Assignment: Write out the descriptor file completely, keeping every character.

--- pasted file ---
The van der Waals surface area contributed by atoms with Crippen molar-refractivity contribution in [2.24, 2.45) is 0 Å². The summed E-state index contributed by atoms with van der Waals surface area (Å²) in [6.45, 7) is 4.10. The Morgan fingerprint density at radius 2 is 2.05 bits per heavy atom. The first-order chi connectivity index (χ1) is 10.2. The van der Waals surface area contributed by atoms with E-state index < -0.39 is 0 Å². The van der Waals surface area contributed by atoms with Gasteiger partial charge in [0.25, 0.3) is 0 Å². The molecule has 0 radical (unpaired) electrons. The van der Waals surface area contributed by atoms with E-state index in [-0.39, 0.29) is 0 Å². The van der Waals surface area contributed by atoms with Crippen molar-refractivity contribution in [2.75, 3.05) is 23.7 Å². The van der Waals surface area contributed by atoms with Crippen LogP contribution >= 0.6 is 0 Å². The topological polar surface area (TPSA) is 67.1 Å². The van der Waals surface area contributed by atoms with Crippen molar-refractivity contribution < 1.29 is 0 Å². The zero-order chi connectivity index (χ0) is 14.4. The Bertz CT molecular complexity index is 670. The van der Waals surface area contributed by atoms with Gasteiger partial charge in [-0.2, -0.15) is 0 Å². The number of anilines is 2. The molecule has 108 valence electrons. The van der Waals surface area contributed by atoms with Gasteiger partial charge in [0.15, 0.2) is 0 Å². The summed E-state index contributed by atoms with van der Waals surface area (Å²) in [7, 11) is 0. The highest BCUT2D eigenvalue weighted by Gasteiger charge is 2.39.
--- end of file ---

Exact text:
The van der Waals surface area contributed by atoms with Crippen molar-refractivity contribution in [2.24, 2.45) is 0 Å². The summed E-state index contributed by atoms with van der Waals surface area (Å²) in [6.45, 7) is 4.10. The Morgan fingerprint density at radius 2 is 2.05 bits per heavy atom. The first-order chi connectivity index (χ1) is 10.2. The van der Waals surface area contributed by atoms with E-state index < -0.39 is 0 Å². The van der Waals surface area contributed by atoms with Gasteiger partial charge in [0.25, 0.3) is 0 Å². The molecule has 0 radical (unpaired) electrons. The van der Waals surface area contributed by atoms with E-state index in [-0.39, 0.29) is 0 Å². The van der Waals surface area contributed by atoms with Crippen molar-refractivity contribution in [2.75, 3.05) is 23.7 Å². The van der Waals surface area contributed by atoms with Crippen LogP contribution >= 0.6 is 0 Å². The topological polar surface area (TPSA) is 67.1 Å². The van der Waals surface area contributed by atoms with Crippen molar-refractivity contribution < 1.29 is 0 Å². The zero-order chi connectivity index (χ0) is 14.4. The Bertz CT molecular complexity index is 670. The van der Waals surface area contributed by atoms with Gasteiger partial charge in [-0.2, -0.15) is 0 Å². The number of anilines is 2. The molecule has 108 valence electrons. The van der Waals surface area contributed by atoms with Gasteiger partial charge in [0.15, 0.2) is 0 Å². The summed E-state index contributed by atoms with van der Waals surface area (Å²) in [7, 11) is 0. The highest BCUT2D eigenvalue weighted by Gasteiger charge is 2.39.